Recorded in 2011 in a dusty, beloved barn, Even Your Drums Will Die is a time machine, a real one, to a moment packed thick with Richard Swift’s singular, crackling liveliness. Where Swift’s studio recordings are marked by texture, tone and mood, Even Your Drums Will Die puts a spotlight on Swift’s voice, his lyrics and his songwriting.
Running through all of Swift’s tunes is a certain agitation — a fidgetiness, a restlessness. It’s clearer than ever now, over two years after Swift’s passing, that he used his music to let a little pressure out of his tire. “Ballad of Milton Feher” nods to all this, its namesake coming from the professional dancer and director who taught his students to release their “habits of tension.” The song feels like a skeleton key to Swift’s oeuvre, a clear look into the wild wheels spinning inside his big old artist noggin. On the flipside is “Lady Luck”. The classic. The revived ghost of a lost 45 that never existed, or maybe always did, but that only Richard Swift could make real.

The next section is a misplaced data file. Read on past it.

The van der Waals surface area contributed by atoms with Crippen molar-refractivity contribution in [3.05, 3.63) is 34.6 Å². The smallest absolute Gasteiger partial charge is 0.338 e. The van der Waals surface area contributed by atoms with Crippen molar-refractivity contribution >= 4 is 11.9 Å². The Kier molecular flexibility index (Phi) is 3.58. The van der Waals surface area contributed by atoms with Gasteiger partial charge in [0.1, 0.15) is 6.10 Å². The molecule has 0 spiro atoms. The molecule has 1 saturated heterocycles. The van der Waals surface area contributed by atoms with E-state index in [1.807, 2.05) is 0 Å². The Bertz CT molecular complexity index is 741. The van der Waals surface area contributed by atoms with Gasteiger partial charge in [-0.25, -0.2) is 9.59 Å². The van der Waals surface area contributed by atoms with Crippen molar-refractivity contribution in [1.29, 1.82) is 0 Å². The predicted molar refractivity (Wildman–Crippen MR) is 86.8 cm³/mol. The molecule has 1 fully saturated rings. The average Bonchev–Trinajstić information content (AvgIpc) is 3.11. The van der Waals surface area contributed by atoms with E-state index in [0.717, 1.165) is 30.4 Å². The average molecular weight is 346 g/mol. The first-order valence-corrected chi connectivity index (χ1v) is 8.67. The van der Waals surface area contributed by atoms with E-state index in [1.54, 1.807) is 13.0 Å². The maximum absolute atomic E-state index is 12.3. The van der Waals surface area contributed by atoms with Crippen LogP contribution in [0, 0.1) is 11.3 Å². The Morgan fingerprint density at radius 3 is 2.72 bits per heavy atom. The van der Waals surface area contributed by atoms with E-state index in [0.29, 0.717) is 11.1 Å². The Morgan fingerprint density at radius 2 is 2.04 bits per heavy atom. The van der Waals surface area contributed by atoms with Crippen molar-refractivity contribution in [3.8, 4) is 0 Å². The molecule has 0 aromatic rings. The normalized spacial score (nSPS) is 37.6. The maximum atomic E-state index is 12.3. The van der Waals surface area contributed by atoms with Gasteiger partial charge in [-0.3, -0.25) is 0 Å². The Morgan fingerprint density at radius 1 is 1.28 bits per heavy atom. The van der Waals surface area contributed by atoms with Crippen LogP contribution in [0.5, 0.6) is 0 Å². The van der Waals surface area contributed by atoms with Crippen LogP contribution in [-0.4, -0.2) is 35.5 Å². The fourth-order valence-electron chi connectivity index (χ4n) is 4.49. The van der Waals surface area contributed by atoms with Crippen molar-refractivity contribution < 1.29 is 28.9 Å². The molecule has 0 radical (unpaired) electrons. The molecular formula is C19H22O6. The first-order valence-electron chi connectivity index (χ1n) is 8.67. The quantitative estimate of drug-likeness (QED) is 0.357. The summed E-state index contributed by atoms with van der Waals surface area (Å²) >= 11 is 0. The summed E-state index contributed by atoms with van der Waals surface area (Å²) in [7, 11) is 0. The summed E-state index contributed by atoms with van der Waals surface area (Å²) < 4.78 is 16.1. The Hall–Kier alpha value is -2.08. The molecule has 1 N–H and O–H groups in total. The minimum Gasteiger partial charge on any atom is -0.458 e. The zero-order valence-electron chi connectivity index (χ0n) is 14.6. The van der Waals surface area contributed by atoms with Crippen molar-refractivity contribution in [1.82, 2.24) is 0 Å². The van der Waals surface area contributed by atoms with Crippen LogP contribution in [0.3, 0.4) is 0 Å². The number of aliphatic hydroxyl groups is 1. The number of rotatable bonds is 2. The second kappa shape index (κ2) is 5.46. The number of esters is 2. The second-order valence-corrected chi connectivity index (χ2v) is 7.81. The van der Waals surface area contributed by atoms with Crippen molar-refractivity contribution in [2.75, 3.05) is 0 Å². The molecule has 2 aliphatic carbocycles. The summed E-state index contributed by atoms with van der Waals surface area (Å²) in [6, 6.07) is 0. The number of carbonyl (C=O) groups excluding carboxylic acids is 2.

If you know these songs, you will find them set alight here. If you don’t, Even Your Drums Will Die is an incomparable snapshot of both art and artist. It is a genie, a real one, let loose from the lamp with Richard Swift’s explosive energy, imagination and mischief.
A1. The Ballad of You Know Who
A2. The Novelist
A3. Looking Back, I Should Have Been Home
A4. The Million Dollar Baby
A5. The Songs of National Freedom
B1. The Original Thought
B2. The Ballad of Old What’s His Name
B3. The First Time
B4. A Song for Milton Feher
B5. Lady Luck